Full disclosure – I told my builder I was going to write about his comment because it was HILARIOUS.

 

I was yakking to my builders the other day who are working on my place about the trials and tribulations of being a business owner in the construction industry. My builder said, quoting jobs is like going on Tinder. I laughed by backside off. He elaborated.

 

Sometimes you see something you like the look of and you go back and forth and pay them lots of attention and then finally meet in person and they are NOT your cup of tea. Other times the pic you see is not initially quite as instantly appealing as the others might be but you have a chat anyway, only to find out that the person in question is a total gem……

in a nutshell

He was saying that sometimes the jobs that look like they will be straightforward, where the client looks to have plenty of funds, where the job is something you would be stoked to have a sign out the front of, but ACTUALLY the whole job is a right pain. The client is difficult to deal with and doesn’t always understand the intricacies of what needs to be done, maybe they don’t have a realistic view of what the costs should be, maybe the job itself winds up being much more complex than initially thought and you have spent PILES of time and money doing your initial quoting to try and secure it.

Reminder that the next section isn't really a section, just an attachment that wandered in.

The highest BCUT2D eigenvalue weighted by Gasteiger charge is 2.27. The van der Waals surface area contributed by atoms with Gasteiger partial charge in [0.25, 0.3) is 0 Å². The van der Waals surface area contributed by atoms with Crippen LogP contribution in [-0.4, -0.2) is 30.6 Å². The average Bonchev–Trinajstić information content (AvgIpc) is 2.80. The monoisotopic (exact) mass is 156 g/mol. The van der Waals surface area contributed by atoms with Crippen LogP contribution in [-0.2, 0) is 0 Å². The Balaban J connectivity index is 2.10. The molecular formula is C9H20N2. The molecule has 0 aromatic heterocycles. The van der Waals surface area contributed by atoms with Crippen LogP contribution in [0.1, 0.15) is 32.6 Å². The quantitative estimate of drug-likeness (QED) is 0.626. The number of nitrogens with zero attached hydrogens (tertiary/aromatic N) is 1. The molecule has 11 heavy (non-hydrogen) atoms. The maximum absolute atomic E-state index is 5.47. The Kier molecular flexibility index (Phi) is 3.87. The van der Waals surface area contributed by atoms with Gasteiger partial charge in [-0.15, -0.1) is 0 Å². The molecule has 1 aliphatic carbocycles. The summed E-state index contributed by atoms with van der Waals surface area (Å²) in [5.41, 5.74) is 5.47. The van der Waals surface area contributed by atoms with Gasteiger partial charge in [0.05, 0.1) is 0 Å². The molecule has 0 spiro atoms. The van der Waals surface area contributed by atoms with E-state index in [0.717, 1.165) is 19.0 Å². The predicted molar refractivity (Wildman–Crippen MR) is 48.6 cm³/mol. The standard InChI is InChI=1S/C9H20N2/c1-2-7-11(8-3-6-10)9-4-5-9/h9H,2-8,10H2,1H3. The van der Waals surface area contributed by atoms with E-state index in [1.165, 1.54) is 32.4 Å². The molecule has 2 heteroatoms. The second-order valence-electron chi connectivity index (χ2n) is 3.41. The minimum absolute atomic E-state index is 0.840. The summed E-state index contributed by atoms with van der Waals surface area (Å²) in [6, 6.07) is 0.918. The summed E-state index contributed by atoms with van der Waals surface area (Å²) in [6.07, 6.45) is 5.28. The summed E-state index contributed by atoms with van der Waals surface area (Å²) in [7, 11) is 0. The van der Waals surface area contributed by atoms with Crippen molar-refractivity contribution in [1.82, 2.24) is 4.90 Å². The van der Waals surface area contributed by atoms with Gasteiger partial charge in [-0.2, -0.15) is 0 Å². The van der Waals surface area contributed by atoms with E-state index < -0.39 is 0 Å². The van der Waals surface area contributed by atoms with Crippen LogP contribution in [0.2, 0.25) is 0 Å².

To try and determine a tire kicker when they first make contact can be really difficult, but I thought I’d reiterate on the back of my belly laugh how important it is for you to be a bit particular over who gets your time.

Nothing wrong with being discerning

Builders often give every person who comes across their desk the time of day…. because you guys are just really lovely people and you don’t like letting anyone down. However, given the time and cost that goes into quoting a job, there is nothing wrong with being a bit more discerning about who you choose to swipe right on.

 

I’m not talking about hitting a button on your desk while you stroke your white Persian that tips a potential client you don’t like the look of off their chair into a pit of crocodiles… you can be a bit more subtle than that! But maybe you can create a process that puts a bit of a roadblock in front of a potential client… like filling out an enquiry form with some key questions on it. Depending on the questions will depend on if you will require them to pay for the pricing perhaps. And if the hoop you give them to jump through puts them off, then maybe they weren’t the type of people you wanted to work within the first place?

 

Remember at the early stages you are interviewing them as much as they are interviewing you, so there is nothing wrong with making sure they are serious.